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发布日期:2018-09-26浏览次数:字号:[ ]


  -Press ReleaseA new animal model for hypercholesterolemia research

    近日,扬州大学兽医学院和江苏省动物重要疫病与人兽共患病防控协同创新中心成勇教授、扬州大学转化医学研究院梁景岩教授、日本山梨大学医学院范江霖教授为通讯作者,扬州大学兽医学院和江苏省动物重要疫病与人兽共患病防控协同创新中心博士研究生陆睿、扬州大学转化医学研究院袁婷婷、王英歌为并列第一作者,联合在Lancet子刊EBioMedicine发表题为“Spontaneous severe hypercholesterolemia and atherosclerosis lesions in rabbits with deficiency of low-density lipoprotein receptor (LDLR) on exon 7” 的研究长文(Research Article),为家族性高胆固醇血症的研究与治疗提供了崭新的疾病动物模型。



    受该杂志推荐,特发此新闻公告(Press release)。

    家族性高胆固醇血症(Familial hypercholesterolemia)是人类最常见的遗传性疾病之一。其特征是出生时低密度脂蛋白胆固醇(LDL-C)异常升高,如不及时治疗会导致过早的动脉粥样硬化、心血管疾病(CVD)发生,且致死年龄较低。多数情况下,这种疾病都是由位于常染体上的低密度脂蛋白受体(LDLR)基因突变引起的。







 Press release

A new animal model for hypercholesterolemia research

(Rabbits with deficiency of LDLR)

Researchers from College of Veterinary Medicine and Medical College, Yangzhou University and Faculty of Medicine, University of Yamanashi established a new animal model for studying familial hypercholesterolemia (FH). The team established rabbits with deficiency of low-density lipoprotein receptor (LDLR) on exon 7 using Crispr/Cas9. The rabbits spontaneously developed severe hypercholesterolemia and atherosclerosis lesions on normal chow diet. The work has been published online in the international scientific journal EbioMedicine(2018.09.19).

About familial hypercholesterolemia

Familial hypercholesterolaemia is one of the most common inherited metabolic diseases in humans and can affect individuals from all ethnic groups. When left untreated, this genetic disorder of cholesterol metabolism can lead to premature atherosclerosis, cardiovascular disease (CVD) and often death at a very young age. The low-density lipoprotein receptor (LDLR) plays a key role in the regulation of cholesterol homeostasis. When the LDLR is defective, low-density lipoprotein (LDL) cannot enter cells by receptor-mediated endocytosis and the lipoprotein accumulates in plasma, eventually producing atherosclerosis.

Study method and findings

The team established rabbits with deficiency of low-density lipoprotein receptor (LDLR) on exon 7 using Crispr/Cas9. The genomic DNA sequences, theoretical amino acid sequences, and tertiary structure of the LDLR knockout alleles were analyzed. Mutations can be divided into two groups: frame-shift mutation and deletion/insertion, both of which resulted in reduced content of functional LDLR on the cell surface and lost the ability to eliminate LDL-C. As expected, on a NC diet, all the LDLR-KO rabbits showed hyperlipidemia and their plasma TC and LDL-C levels were significantly higher than those of wild-type rabbits. The team sacrificed three LDLR-KO founder rabbits maintained on a NC diet and all of them showed different degrees of aortic lesions (red areas stained with Sudan IV). Micrographs of aortic atherosclerosis lesions indicated typical fibrous plaques contained rich foam cells derived from macrophages, depositions of calcium and covered by thin fibrous caps. The team also checked coronary artery of the most severe rabbit and found advanced coronary artery atherosclerosis.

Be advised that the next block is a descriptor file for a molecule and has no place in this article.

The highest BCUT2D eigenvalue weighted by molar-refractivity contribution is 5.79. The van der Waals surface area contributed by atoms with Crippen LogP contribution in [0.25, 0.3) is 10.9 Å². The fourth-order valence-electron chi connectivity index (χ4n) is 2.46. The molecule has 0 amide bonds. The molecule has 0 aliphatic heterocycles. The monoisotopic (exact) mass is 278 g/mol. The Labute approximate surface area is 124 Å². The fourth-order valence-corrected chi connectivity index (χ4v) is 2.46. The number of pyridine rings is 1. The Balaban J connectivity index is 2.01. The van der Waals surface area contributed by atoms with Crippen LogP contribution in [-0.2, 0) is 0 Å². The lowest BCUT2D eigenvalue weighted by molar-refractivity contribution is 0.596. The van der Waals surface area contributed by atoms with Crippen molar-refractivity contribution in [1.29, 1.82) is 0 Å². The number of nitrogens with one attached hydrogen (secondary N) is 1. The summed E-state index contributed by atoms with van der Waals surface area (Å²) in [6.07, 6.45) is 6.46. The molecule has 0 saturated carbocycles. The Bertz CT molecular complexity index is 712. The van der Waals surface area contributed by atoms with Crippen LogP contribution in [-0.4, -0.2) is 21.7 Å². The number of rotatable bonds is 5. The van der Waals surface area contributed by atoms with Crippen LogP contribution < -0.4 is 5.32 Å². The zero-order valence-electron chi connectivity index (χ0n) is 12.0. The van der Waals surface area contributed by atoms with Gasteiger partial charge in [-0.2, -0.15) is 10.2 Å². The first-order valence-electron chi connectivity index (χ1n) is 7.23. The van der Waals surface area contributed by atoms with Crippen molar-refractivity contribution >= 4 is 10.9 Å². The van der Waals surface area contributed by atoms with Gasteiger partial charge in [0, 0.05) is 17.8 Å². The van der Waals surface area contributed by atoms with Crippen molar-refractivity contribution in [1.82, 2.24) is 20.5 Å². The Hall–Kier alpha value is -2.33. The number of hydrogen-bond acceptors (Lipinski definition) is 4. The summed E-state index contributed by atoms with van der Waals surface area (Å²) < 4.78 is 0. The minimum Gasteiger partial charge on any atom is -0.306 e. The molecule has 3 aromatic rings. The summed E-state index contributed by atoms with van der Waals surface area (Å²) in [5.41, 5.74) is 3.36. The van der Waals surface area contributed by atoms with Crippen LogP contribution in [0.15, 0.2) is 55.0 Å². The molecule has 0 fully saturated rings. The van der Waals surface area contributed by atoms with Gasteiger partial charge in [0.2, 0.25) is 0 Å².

Research implications

The LDLR-KO rabbits with biallelic mutations via the CRISPR/Cas9 system anchored exon 7 spontaneously developed severe hypercholesterolemia and atherosclerosis on a normal chow (NC) diet. During the past two decades, LDLR-KO mice have been widely used for studying many facets of lipid metabolism and atherosclerosis. However, homozygous LDL receptor KO mice on a chow diet, TC levels have been found to be only mildly elevated (200–300 mg/dl) and developed no or only mild atherosclerosis.

There is currently only one strain of spontaneous endogenous hypercholesterolemia rabbit, the Watanabe heritable hyperlipidemic (WHHL) strain. However, more than 1700 human LDLR mutations have been reported worldwide. Limited hyperlipidemic rabbit models hamper the investigation of all these mutations, since the rabbits have features of lipoprotein metabolism more similar to those of humans than mouse. We can expect that the LDLR-KO rabbit model will provide new insights into the understanding of FH and atherosclerosis and expand the power of the rabbit model for translational research in cardiovascular disease.


    This work was supported by the National Key Research and Development Program of China, the National Natural Science Foundation of China, the Project Funded by the Priority Academic Program Development of Jiangsu Higher Education Institutions, Grants-in-Aid for Scientific Research from the Ministry of Education, Culture, Sports, and Technology, Japan.

Research Contact

Yangzhou University:

Yong Cheng (chengyong@yzu.edu.cn)

Jingyan Liang (jyliang@yzu.edu.cn);

University of Yamanashi:

Jianglin Fan (jianglin@yamanashi.ac.jp)

Journal article

Spontaneous severe hypercholesterolemia and atherosclerosis lesions in rabbits with deficiency of low-density lipoprotein receptor (LDLR) on exon 7

Full article link:



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